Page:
The Supreme Court rejected the municipality’s argument based on the formal legal effect of the decision and followed the case law of the Administrative Jurisdiction Division of the Council of State. The Division had held in a judgment of 21 July 2010 (case number 101001152) that failure to take a decision could not be treated as part of the process of reaching a decision. The Supreme Court followed this judgment of the Administrative Jurisdiction Division and concluded that the failure to give a decision in time on the objection was not covered by the formal legal effect of the decision.

Unlawfulness / relativity

As regards the alternative argument put forward by the municipality on appeal in cassation, the Supreme Court held that the mere fact that an administrative authority took a decision outside the statutory period for decision was an insufficient reason for concluding that it had acted unlawfully within the meaning of Article 6:162 of the Civil Code. Such a conclusion would be warranted only if there were additional circumstances, namely that by taking a decision only after the expiry of the statutory period for decision the administrative authority had breached the duty of care it owed to an interested party in accordance with generally accepted standards. Factors that may be of importance in this connection include the extent to which the decision is out of time, the cause or causes of the failure to decide in time and the interests of the other interested parties of which the administrative authority could have been expected to be aware. In addition, it is apparent from section 7:10 (4) of the General Administrative Law Act that the statutory deadline for deciding on a notice of objection extends to protection of the interests of persons other than those who have lodged the notice of objection. This provision does not therefore prevent a finding that, where there are additional circumstances as just described, failure to decide within the statutory period represents a breach of the duty of care and is thus unlawful in relation to these other interested parties.

Applying the assessment framework referred to above, the Supreme Court held in this case that the Court of Appeal had concluded on the right grounds that the municipality had acted unlawfully in relation to the permit holder by exceeding the statutory period for decision. The Supreme Court took into account the following circumstances:

  • that even after the expiry of the period for decision the municipality had failed to reach a decision on the objection within a reasonable period;
  • that the municipality knew that the permit holder had started work;
  • that the municipality had also not been alleged or shown special circumstances of such a kindthat it could not reasonably have been expected to reach a decision more quickly or that made the extent of the delay acceptable from a reasonable perspective.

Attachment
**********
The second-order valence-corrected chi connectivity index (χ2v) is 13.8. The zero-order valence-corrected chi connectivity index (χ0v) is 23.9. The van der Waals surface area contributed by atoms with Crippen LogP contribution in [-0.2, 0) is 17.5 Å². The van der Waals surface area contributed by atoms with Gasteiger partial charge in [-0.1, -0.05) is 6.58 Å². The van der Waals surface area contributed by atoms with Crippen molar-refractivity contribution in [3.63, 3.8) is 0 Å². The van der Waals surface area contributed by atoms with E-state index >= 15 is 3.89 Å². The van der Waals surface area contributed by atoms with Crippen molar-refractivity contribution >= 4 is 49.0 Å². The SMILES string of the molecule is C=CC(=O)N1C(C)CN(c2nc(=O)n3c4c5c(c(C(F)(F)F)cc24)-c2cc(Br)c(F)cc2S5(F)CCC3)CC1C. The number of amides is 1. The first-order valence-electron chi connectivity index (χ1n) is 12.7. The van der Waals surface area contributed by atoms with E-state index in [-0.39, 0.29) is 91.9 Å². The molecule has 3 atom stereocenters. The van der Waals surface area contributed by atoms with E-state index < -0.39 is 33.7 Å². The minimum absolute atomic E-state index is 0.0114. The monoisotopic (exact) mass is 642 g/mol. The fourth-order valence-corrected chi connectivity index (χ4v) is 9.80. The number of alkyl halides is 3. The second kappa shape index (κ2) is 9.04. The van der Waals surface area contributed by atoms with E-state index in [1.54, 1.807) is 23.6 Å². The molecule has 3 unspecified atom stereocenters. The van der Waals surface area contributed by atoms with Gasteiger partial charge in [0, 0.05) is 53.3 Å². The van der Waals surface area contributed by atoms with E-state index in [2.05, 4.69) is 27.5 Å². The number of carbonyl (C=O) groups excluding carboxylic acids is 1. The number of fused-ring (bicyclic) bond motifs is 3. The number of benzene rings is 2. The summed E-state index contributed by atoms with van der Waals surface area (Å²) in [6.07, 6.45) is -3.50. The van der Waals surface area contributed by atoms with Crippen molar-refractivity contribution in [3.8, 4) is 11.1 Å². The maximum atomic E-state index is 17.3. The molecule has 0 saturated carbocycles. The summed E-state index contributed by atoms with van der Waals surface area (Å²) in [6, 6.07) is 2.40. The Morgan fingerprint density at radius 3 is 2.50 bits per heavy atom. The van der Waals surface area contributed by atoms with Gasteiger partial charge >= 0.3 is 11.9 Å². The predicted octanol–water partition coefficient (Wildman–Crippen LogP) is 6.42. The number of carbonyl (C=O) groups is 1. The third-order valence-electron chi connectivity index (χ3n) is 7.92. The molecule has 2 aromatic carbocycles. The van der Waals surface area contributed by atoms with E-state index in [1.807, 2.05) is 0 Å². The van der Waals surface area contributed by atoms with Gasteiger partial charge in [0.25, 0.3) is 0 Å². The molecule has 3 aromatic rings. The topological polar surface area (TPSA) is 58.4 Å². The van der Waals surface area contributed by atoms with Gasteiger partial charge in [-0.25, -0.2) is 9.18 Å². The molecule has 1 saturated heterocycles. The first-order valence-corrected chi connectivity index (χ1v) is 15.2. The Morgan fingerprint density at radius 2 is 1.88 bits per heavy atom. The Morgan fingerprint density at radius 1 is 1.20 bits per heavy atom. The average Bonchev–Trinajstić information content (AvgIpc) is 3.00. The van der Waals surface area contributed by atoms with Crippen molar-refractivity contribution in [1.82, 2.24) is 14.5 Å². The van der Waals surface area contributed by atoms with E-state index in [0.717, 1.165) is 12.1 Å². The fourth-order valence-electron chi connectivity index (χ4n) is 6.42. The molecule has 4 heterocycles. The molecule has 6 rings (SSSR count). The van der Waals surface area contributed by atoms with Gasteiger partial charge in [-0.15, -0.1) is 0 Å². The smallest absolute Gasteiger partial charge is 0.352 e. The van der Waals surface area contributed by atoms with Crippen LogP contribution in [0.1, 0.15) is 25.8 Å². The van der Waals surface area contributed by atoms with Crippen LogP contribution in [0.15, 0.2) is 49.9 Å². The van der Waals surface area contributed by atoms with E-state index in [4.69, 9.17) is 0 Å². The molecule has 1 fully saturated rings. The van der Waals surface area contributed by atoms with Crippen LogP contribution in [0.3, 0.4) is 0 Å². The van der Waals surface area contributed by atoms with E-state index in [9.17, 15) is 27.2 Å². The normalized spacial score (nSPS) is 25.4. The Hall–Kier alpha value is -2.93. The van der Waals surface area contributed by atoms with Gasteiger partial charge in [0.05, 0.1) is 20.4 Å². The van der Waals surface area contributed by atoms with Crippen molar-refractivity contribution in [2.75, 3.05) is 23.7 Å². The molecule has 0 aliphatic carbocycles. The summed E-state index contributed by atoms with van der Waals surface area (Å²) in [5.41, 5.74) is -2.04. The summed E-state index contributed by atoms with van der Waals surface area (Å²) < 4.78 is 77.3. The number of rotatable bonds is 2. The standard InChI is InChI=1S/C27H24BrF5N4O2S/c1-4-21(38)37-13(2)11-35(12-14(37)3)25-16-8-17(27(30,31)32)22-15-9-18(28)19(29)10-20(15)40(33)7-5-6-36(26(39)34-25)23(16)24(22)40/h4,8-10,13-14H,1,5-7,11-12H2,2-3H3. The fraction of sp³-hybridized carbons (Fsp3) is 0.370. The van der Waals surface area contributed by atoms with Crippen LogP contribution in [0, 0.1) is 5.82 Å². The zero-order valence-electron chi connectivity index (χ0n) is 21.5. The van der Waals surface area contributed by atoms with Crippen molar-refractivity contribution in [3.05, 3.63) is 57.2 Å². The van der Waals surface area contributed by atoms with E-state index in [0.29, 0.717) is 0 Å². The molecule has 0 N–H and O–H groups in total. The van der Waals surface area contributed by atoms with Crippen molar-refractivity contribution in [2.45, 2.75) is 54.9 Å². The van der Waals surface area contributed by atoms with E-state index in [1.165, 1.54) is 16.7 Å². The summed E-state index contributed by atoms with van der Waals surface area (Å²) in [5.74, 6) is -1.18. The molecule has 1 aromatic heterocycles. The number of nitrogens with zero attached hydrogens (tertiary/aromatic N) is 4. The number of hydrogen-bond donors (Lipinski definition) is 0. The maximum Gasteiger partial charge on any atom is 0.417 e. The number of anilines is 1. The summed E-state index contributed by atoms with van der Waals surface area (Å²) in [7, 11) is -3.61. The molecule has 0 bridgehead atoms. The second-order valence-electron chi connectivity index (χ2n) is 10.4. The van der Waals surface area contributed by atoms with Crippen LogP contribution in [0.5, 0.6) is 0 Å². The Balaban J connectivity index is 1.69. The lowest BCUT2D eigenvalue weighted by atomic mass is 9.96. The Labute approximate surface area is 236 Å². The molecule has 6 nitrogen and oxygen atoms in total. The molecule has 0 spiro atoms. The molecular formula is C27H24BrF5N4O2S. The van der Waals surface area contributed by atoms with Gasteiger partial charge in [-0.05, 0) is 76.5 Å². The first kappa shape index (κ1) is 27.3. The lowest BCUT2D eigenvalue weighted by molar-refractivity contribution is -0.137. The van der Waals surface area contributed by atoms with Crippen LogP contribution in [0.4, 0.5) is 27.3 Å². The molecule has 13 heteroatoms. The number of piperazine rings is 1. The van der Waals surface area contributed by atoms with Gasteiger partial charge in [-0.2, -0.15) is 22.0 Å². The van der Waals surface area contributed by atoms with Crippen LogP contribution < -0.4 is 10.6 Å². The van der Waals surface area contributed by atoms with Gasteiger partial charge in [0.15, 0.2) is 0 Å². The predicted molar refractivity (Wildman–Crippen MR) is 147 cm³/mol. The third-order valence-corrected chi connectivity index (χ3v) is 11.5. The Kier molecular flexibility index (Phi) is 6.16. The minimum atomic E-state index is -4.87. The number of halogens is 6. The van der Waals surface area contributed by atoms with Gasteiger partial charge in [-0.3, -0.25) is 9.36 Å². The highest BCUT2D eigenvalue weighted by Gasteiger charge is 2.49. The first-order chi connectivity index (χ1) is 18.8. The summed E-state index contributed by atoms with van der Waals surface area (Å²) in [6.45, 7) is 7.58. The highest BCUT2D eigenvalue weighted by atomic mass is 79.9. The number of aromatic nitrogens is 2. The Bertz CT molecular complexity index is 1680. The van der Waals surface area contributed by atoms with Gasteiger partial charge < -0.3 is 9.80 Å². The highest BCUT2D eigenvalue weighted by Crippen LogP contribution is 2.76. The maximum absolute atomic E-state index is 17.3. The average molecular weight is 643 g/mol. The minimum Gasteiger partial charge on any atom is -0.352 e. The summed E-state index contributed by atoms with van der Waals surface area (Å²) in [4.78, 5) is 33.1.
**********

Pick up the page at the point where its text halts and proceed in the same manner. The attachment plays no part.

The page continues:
The argument that the requirement of ‘relativity’ (i.e. the requirement under Dutch law that the legal rule breached should serve to protect against damage of the kind suffered by the person alleging loss) had been fulfilled was upheld by the Supreme Court in just a few words. The Supreme Court inferred from the wording of section 7:10 (4) of the General Administrative Law Act (which provides that further postponement of a decision is possible insofar as the petitioner agrees and the interests of other interested parties cannot be prejudiced by this or these parties have agreed to this) that the statutory limitation of the period for deciding on an objection was partly intended to protect interests other than those of the persons lodging the notice of objection, such as the permit holder in this case. As the requirement of relativity too had thus been fulfilled, the Supreme Court upheld in the cassation proceedings the decision of the District Court and the Court of Appeal to award damages against the municipality.

In conclusion

As a result of the Supreme Court’s judgment, administrative authorities will feel some pressure not to wait too long to reach a decision on an objection after the expiry of the statutory period for decision. This applies, in particular, in situations in which it is foreseeable that a long delay in reaching a decision will have adverse consequences for interested parties, who may include not only the persons lodging the objection but also in any event the permit holder. The permit holder in particular will generally have an interest in obtaining a quick decision on the objection, as the length of the uncertainty about the tenability of the permit can then be minimised. Insofar as administrative authorities might have been tempted to infer from the Gemeenschappelijk Eigendom / The Hague judgment that (undue) delay in the objection stage is one of the risks that must be borne by the permit holder, they have been disabused of this notion by the judgment of 22 October 2010.